Should Students be Protected from Consequences of Speech?

Presidential elections, especially closely-fought ones, sometimes bring out the worst in the country's citizens. That seemed to have been the case this November, when, after the reelection of President Barack Obama, more than a few young people took to Twitter to air their frustration with the choices made by the voters.

In response, Gawker media website Jezebel collected the most racially insensitive tweets of the bunch, directed mainly at President Obama, and published them – including the real names of their authors, who were mainly high school students – for their readers to see and judge. According to Ken Paulson, writing for USA Today, the collection proved a sorry one full of racist epithets, stereotypes and "with N-word in abundance."

In some cases, Jezebel bloggers even contacted the students' schools to seek comment from administrators about the tweets.

Although the the list no doubt garnered Jezebel many pageviews, what it didn't garner them was many friends. Technology news website GigaOM even asked if what Jezebel was doing crossed the line into cyberbullying. When does this kind of denunciation of sentiments expressed by fairly young adults go too far?

The answer to that is never. It would be a mistake to mischaracterize the denunciation of racially offensive speech as abusive. To the contrary, that give-and-take (or more precisely "say something deeply offensive and get verbally pummeled") is what free speech in America is all about. That's the flaw in virtually every strategy to keep students in both high school and college on the social media straight and narrow. High school is all about preparing the next generation for citizenship. We teach them civics, history, a smattering of math and science and hand them a diploma. But we too often also try to control their every move. That's literally the case with the news last week that a sophomore at John Jay High School in San Antonio was expelledafter refusing to carry an ID with a computer chip designed to track the movements of every student in the school.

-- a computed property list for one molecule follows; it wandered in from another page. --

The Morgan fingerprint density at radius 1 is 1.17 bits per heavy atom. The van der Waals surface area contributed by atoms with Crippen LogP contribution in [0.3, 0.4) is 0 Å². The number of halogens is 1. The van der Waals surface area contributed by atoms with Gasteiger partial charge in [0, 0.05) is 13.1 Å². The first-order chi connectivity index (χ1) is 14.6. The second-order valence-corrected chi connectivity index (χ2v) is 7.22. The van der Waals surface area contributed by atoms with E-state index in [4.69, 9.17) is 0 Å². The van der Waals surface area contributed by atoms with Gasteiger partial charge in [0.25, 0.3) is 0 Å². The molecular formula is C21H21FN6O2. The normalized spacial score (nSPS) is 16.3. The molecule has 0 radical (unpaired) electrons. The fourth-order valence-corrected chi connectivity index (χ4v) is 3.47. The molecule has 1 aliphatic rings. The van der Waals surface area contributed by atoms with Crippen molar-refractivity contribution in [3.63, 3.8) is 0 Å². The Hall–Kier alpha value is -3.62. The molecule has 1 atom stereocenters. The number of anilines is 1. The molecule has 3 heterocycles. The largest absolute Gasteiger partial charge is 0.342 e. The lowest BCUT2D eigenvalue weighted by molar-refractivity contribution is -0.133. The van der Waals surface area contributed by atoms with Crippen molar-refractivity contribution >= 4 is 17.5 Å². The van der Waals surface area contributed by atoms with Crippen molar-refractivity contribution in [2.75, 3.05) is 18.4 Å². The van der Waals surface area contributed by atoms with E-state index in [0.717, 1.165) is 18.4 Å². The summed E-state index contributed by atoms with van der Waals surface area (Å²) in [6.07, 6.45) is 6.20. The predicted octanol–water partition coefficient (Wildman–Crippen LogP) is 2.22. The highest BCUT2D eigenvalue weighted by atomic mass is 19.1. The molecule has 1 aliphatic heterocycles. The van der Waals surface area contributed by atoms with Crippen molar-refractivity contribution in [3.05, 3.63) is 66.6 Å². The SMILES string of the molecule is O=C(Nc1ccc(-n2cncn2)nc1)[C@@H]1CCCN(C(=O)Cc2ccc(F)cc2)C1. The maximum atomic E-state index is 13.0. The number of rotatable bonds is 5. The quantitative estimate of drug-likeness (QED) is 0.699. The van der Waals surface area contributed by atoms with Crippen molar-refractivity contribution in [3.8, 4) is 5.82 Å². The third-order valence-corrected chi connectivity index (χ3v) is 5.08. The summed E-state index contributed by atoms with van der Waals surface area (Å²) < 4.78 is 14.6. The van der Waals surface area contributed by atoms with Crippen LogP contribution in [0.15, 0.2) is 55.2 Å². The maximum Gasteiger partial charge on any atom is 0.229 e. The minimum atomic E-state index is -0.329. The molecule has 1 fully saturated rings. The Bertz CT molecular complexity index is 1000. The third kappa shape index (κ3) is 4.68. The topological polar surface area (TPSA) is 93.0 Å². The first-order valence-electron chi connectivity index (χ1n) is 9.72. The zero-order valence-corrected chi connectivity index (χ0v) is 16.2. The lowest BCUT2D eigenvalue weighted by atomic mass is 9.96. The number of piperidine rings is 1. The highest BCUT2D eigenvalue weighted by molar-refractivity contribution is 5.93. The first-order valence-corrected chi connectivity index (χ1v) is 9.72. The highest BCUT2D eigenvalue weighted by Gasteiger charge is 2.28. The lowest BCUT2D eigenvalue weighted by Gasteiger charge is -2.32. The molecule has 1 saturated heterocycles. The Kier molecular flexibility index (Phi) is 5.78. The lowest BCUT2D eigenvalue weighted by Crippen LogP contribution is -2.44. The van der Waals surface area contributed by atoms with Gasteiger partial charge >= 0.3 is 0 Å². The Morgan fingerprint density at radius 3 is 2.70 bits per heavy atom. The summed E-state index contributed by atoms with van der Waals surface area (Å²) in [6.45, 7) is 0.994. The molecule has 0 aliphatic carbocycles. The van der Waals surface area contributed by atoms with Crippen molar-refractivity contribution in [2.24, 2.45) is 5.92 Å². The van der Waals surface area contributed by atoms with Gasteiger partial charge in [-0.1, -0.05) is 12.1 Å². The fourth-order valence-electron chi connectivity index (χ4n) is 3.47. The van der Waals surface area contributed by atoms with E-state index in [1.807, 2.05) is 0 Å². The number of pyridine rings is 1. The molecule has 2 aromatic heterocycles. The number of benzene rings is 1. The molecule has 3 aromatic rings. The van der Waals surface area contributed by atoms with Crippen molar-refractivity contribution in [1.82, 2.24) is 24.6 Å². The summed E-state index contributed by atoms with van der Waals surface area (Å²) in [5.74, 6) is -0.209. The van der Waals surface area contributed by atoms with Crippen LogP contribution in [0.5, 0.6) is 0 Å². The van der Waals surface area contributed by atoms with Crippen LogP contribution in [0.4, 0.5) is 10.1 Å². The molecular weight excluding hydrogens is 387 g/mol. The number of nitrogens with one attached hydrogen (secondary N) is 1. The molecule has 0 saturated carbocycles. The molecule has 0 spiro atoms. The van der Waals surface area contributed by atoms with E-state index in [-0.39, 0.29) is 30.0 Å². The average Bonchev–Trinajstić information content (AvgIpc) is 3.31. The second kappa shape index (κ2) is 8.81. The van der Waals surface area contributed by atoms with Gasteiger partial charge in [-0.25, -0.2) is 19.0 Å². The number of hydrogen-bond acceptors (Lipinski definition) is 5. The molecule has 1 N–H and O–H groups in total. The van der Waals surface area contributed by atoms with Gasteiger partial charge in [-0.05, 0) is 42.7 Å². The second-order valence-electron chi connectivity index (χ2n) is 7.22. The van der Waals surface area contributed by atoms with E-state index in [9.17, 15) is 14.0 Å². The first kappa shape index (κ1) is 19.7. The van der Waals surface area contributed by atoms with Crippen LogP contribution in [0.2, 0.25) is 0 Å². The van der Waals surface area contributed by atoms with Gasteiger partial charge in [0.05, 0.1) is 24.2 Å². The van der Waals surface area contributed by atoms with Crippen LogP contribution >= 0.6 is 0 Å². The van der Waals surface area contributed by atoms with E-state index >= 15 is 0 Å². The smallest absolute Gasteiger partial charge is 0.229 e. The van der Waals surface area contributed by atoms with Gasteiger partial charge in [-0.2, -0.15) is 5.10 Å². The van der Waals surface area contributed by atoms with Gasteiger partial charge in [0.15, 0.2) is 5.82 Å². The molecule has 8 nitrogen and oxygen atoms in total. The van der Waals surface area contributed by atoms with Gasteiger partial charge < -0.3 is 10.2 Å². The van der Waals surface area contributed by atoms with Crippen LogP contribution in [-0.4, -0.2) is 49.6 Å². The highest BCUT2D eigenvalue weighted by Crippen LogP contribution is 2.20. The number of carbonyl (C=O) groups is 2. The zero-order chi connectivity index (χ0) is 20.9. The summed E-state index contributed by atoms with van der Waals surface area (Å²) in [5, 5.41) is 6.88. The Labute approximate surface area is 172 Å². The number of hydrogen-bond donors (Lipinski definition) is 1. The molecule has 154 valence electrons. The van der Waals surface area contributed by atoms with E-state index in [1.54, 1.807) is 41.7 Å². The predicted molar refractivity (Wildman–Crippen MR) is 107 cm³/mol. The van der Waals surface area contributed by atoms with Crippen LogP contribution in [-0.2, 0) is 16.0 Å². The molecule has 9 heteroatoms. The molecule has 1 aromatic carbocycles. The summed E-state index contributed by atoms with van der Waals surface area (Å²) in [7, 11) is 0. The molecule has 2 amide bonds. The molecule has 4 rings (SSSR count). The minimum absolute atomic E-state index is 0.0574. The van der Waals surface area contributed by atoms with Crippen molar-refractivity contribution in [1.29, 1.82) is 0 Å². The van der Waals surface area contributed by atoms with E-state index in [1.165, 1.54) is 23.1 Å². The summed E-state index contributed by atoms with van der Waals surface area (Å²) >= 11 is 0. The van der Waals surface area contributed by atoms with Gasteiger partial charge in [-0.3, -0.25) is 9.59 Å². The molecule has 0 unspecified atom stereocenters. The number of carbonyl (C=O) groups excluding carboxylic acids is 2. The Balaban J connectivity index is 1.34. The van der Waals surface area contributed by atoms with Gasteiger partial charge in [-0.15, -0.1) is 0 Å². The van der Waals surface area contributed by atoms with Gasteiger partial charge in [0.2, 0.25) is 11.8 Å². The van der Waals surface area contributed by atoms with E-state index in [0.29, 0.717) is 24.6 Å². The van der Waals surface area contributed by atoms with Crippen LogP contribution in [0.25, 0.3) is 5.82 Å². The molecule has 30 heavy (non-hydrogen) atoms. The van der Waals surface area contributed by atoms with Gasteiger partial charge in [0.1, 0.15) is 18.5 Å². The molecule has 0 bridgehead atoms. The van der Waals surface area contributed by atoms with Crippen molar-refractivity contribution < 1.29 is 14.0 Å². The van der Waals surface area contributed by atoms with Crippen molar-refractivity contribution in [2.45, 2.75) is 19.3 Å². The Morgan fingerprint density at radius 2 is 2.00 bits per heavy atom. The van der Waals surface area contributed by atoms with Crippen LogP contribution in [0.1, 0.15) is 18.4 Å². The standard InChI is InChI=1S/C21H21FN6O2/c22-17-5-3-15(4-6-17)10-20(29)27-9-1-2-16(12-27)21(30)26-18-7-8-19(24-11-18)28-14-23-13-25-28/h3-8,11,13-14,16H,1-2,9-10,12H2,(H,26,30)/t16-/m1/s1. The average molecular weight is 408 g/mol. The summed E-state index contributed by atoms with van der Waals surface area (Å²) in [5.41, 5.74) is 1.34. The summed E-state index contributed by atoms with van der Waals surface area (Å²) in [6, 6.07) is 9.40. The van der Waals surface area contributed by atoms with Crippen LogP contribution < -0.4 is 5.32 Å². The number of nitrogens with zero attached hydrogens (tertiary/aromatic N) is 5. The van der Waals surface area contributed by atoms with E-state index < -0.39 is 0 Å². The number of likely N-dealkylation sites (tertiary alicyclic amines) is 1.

Although Paulson mischaracterizes the story in question – the student refused to wear both RFID-fitted ID card and the one that with the tracking technology removed, offered as a compromise – he insists that schools have been treading a little too heavily on the free expression rights of their students all while attempting to shield them. The Supreme Court has previously found that even when in a school building, neither students nor teachers can be lawfully deprived of their First Amendment rights.

Some feel that by going overboard protecting students from the consequence of their speech, schools are robbing them of the opportunity to learn how to take advantage of these rights responsibly. Learning about both the freedom and the responsibility that comes from exercising your free speech is one of the main steps to becoming a full participant in U.S. democracy – something that schools shouldn't be taking steps to actively discourage.

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